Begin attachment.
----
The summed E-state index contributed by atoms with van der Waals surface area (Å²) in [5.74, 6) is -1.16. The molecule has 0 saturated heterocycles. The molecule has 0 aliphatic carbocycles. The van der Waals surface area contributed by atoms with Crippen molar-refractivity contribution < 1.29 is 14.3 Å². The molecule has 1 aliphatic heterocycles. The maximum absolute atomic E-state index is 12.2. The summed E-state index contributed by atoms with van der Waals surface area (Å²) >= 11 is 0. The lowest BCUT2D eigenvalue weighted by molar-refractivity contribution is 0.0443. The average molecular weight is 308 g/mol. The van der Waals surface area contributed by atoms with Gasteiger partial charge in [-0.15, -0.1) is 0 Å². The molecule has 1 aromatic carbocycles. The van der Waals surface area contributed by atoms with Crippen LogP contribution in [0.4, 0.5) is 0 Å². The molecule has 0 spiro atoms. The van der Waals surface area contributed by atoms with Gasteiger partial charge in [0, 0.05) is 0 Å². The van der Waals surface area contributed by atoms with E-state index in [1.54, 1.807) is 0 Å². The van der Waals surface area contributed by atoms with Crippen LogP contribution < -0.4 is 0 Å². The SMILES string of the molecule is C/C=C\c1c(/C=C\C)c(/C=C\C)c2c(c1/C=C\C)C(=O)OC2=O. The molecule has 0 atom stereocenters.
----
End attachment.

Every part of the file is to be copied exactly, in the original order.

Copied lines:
The summed E-state index contributed by atoms with van der Waals surface area (Å²) in [5.74, 6) is -1.16. The molecule has 0 saturated heterocycles. The molecule has 0 aliphatic carbocycles. The van der Waals surface area contributed by atoms with Crippen molar-refractivity contribution < 1.29 is 14.3 Å². The molecule has 1 aliphatic heterocycles. The maximum absolute atomic E-state index is 12.2. The summed E-state index contributed by atoms with van der Waals surface area (Å²) >= 11 is 0. The lowest BCUT2D eigenvalue weighted by molar-refractivity contribution is 0.0443. The average molecular weight is 308 g/mol. The van der Waals surface area contributed by atoms with Gasteiger partial charge in [-0.15, -0.1) is 0 Å². The molecule has 1 aromatic carbocycles. The van der Waals surface area contributed by atoms with Crippen LogP contribution in [0.4, 0.5) is 0 Å². The molecule has 0 spiro atoms. The van der Waals surface area contributed by atoms with Gasteiger partial charge in [0, 0.05) is 0 Å². The van der Waals surface area contributed by atoms with E-state index in [1.54, 1.807) is 0 Å². The van der Waals surface area contributed by atoms with Crippen LogP contribution < -0.4 is 0 Å². The SMILES string of the molecule is C/C=C\c1c(/C=C\C)c(/C=C\C)c2c(c1/C=C\C)C(=O)OC2=O. The molecule has 0 atom stereocenters.